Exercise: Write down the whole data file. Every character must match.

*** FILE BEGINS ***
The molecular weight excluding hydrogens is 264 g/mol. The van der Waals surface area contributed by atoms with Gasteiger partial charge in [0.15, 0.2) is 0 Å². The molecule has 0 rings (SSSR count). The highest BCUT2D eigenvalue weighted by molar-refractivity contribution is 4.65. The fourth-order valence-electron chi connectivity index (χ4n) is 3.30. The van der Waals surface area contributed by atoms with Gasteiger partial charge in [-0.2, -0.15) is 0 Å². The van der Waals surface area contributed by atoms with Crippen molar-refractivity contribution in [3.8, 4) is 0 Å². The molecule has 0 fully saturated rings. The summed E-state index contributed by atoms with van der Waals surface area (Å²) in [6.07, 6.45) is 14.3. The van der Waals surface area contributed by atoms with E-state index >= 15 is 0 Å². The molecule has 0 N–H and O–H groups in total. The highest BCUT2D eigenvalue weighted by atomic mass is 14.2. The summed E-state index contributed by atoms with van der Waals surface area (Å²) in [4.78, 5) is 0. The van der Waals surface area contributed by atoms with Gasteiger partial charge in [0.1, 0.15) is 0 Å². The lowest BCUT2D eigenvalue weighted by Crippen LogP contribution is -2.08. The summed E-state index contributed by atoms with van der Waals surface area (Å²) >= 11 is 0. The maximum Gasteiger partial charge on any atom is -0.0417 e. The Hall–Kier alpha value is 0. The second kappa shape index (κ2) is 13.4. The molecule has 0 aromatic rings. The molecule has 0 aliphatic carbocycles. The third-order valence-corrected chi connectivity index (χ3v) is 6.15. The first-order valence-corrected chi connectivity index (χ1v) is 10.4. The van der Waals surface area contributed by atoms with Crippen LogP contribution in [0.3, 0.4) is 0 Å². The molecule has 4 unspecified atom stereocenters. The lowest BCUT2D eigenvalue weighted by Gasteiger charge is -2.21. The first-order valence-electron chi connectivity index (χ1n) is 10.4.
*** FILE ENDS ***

The molecular weight excluding hydrogens is 264 g/mol. The van der Waals surface area contributed by atoms with Gasteiger partial charge in [0.15, 0.2) is 0 Å². The molecule has 0 rings (SSSR count). The highest BCUT2D eigenvalue weighted by molar-refractivity contribution is 4.65. The fourth-order valence-electron chi connectivity index (χ4n) is 3.30. The van der Waals surface area contributed by atoms with Gasteiger partial charge in [-0.2, -0.15) is 0 Å². The van der Waals surface area contributed by atoms with Crippen molar-refractivity contribution in [3.8, 4) is 0 Å². The molecule has 0 fully saturated rings. The summed E-state index contributed by atoms with van der Waals surface area (Å²) in [6.07, 6.45) is 14.3. The van der Waals surface area contributed by atoms with E-state index >= 15 is 0 Å². The molecule has 0 N–H and O–H groups in total. The highest BCUT2D eigenvalue weighted by atomic mass is 14.2. The summed E-state index contributed by atoms with van der Waals surface area (Å²) in [4.78, 5) is 0. The van der Waals surface area contributed by atoms with Gasteiger partial charge in [0.1, 0.15) is 0 Å². The lowest BCUT2D eigenvalue weighted by Crippen LogP contribution is -2.08. The summed E-state index contributed by atoms with van der Waals surface area (Å²) >= 11 is 0. The maximum Gasteiger partial charge on any atom is -0.0417 e. The Hall–Kier alpha value is 0. The second kappa shape index (κ2) is 13.4. The molecule has 0 aromatic rings. The molecule has 0 aliphatic carbocycles. The third-order valence-corrected chi connectivity index (χ3v) is 6.15. The first-order valence-corrected chi connectivity index (χ1v) is 10.4. The van der Waals surface area contributed by atoms with Crippen LogP contribution in [0.3, 0.4) is 0 Å². The molecule has 4 unspecified atom stereocenters. The lowest BCUT2D eigenvalue weighted by Gasteiger charge is -2.21. The first-order valence-electron chi connectivity index (χ1n) is 10.4.